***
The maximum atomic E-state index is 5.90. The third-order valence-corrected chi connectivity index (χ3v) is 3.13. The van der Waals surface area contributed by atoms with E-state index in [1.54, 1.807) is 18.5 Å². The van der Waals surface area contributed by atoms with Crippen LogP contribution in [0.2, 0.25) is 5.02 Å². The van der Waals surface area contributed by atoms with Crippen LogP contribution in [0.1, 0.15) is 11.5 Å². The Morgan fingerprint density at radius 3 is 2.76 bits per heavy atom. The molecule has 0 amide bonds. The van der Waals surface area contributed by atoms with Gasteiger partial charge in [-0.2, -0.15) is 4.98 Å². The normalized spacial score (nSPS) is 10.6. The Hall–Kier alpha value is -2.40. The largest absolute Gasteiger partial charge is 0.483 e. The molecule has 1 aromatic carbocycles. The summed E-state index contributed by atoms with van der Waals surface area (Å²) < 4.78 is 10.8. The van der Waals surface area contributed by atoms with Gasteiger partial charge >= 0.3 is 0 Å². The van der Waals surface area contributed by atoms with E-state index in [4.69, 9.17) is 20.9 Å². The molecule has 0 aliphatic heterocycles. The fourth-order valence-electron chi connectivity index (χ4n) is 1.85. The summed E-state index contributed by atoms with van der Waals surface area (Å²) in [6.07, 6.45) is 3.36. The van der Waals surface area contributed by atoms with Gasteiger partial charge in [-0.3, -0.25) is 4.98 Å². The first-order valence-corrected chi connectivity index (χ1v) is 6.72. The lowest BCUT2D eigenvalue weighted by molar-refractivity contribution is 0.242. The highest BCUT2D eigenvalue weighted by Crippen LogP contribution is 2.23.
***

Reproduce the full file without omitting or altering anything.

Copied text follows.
The maximum atomic E-state index is 5.90. The third-order valence-corrected chi connectivity index (χ3v) is 3.13. The van der Waals surface area contributed by atoms with E-state index in [1.54, 1.807) is 18.5 Å². The van der Waals surface area contributed by atoms with Crippen LogP contribution in [0.2, 0.25) is 5.02 Å². The van der Waals surface area contributed by atoms with Crippen LogP contribution in [0.1, 0.15) is 11.5 Å². The Morgan fingerprint density at radius 3 is 2.76 bits per heavy atom. The molecule has 0 amide bonds. The van der Waals surface area contributed by atoms with Gasteiger partial charge in [-0.2, -0.15) is 4.98 Å². The normalized spacial score (nSPS) is 10.6. The Hall–Kier alpha value is -2.40. The largest absolute Gasteiger partial charge is 0.483 e. The molecule has 1 aromatic carbocycles. The summed E-state index contributed by atoms with van der Waals surface area (Å²) < 4.78 is 10.8. The van der Waals surface area contributed by atoms with Gasteiger partial charge >= 0.3 is 0 Å². The van der Waals surface area contributed by atoms with E-state index in [4.69, 9.17) is 20.9 Å². The molecule has 0 aliphatic heterocycles. The fourth-order valence-electron chi connectivity index (χ4n) is 1.85. The summed E-state index contributed by atoms with van der Waals surface area (Å²) in [6.07, 6.45) is 3.36. The van der Waals surface area contributed by atoms with Gasteiger partial charge in [-0.3, -0.25) is 4.98 Å². The first-order valence-corrected chi connectivity index (χ1v) is 6.72. The lowest BCUT2D eigenvalue weighted by molar-refractivity contribution is 0.242. The highest BCUT2D eigenvalue weighted by Crippen LogP contribution is 2.23.